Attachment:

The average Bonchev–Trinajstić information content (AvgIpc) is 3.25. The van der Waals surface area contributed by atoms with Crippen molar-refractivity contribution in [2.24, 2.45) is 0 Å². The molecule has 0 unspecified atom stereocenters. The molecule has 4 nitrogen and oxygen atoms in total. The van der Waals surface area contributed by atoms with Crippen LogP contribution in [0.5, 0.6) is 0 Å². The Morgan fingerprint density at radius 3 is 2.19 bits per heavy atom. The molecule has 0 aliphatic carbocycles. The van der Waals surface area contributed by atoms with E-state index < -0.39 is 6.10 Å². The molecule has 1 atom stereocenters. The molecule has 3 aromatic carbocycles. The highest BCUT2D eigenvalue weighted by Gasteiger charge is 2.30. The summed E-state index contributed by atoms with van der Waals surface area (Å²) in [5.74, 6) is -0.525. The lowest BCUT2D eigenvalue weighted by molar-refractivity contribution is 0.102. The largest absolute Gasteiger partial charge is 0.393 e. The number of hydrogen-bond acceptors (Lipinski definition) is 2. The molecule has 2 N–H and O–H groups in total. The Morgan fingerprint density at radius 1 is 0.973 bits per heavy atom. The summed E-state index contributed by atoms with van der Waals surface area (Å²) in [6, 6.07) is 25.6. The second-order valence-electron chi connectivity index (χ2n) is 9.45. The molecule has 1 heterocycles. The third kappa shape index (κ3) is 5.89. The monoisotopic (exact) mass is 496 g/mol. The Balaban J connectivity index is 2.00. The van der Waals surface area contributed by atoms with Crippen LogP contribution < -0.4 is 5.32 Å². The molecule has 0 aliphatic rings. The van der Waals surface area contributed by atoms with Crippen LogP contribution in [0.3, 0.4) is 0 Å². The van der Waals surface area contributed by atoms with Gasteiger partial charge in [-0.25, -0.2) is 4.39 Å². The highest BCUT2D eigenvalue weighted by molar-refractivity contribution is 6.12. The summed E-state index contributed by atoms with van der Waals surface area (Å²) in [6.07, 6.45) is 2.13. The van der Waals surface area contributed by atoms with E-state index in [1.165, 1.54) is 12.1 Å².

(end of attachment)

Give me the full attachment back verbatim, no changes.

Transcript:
The average Bonchev–Trinajstić information content (AvgIpc) is 3.25. The van der Waals surface area contributed by atoms with Crippen molar-refractivity contribution in [2.24, 2.45) is 0 Å². The molecule has 0 unspecified atom stereocenters. The molecule has 4 nitrogen and oxygen atoms in total. The van der Waals surface area contributed by atoms with Crippen LogP contribution in [0.5, 0.6) is 0 Å². The Morgan fingerprint density at radius 3 is 2.19 bits per heavy atom. The molecule has 0 aliphatic carbocycles. The van der Waals surface area contributed by atoms with E-state index < -0.39 is 6.10 Å². The molecule has 1 atom stereocenters. The molecule has 3 aromatic carbocycles. The highest BCUT2D eigenvalue weighted by Gasteiger charge is 2.30. The summed E-state index contributed by atoms with van der Waals surface area (Å²) in [5.74, 6) is -0.525. The lowest BCUT2D eigenvalue weighted by molar-refractivity contribution is 0.102. The largest absolute Gasteiger partial charge is 0.393 e. The number of hydrogen-bond acceptors (Lipinski definition) is 2. The molecule has 2 N–H and O–H groups in total. The Morgan fingerprint density at radius 1 is 0.973 bits per heavy atom. The summed E-state index contributed by atoms with van der Waals surface area (Å²) in [6, 6.07) is 25.6. The second-order valence-electron chi connectivity index (χ2n) is 9.45. The molecule has 1 heterocycles. The third kappa shape index (κ3) is 5.89. The monoisotopic (exact) mass is 496 g/mol. The Balaban J connectivity index is 2.00. The van der Waals surface area contributed by atoms with Crippen LogP contribution < -0.4 is 5.32 Å². The molecule has 0 aliphatic rings. The van der Waals surface area contributed by atoms with Crippen LogP contribution in [0.3, 0.4) is 0 Å². The van der Waals surface area contributed by atoms with Gasteiger partial charge in [-0.25, -0.2) is 4.39 Å². The highest BCUT2D eigenvalue weighted by molar-refractivity contribution is 6.12. The summed E-state index contributed by atoms with van der Waals surface area (Å²) in [6.07, 6.45) is 2.13. The van der Waals surface area contributed by atoms with E-state index in [1.165, 1.54) is 12.1 Å².